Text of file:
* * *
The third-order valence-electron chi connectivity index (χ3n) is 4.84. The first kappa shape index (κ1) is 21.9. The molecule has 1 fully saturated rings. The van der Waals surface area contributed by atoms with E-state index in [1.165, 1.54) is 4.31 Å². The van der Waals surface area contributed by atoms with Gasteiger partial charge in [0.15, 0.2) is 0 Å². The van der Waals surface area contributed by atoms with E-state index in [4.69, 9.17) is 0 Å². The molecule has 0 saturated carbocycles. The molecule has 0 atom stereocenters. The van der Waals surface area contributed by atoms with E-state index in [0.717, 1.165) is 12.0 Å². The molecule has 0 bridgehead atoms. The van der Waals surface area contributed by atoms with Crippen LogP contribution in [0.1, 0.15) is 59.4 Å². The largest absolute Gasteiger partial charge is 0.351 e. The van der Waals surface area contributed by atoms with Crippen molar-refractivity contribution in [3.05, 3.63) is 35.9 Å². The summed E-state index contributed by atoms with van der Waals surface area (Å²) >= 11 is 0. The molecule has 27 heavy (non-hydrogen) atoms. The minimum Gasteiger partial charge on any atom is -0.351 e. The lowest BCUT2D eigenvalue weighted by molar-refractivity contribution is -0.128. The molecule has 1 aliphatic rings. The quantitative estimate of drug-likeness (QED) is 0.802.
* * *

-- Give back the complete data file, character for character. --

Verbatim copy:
The third-order valence-electron chi connectivity index (χ3n) is 4.84. The first kappa shape index (κ1) is 21.9. The molecule has 1 fully saturated rings. The van der Waals surface area contributed by atoms with E-state index in [1.165, 1.54) is 4.31 Å². The van der Waals surface area contributed by atoms with Gasteiger partial charge in [0.15, 0.2) is 0 Å². The van der Waals surface area contributed by atoms with E-state index in [4.69, 9.17) is 0 Å². The molecule has 0 saturated carbocycles. The molecule has 0 atom stereocenters. The van der Waals surface area contributed by atoms with E-state index in [0.717, 1.165) is 12.0 Å². The molecule has 0 bridgehead atoms. The van der Waals surface area contributed by atoms with Crippen LogP contribution in [0.1, 0.15) is 59.4 Å². The largest absolute Gasteiger partial charge is 0.351 e. The van der Waals surface area contributed by atoms with Crippen molar-refractivity contribution in [3.05, 3.63) is 35.9 Å². The summed E-state index contributed by atoms with van der Waals surface area (Å²) >= 11 is 0. The molecule has 27 heavy (non-hydrogen) atoms. The minimum Gasteiger partial charge on any atom is -0.351 e. The lowest BCUT2D eigenvalue weighted by molar-refractivity contribution is -0.128. The molecule has 1 aliphatic rings. The quantitative estimate of drug-likeness (QED) is 0.802.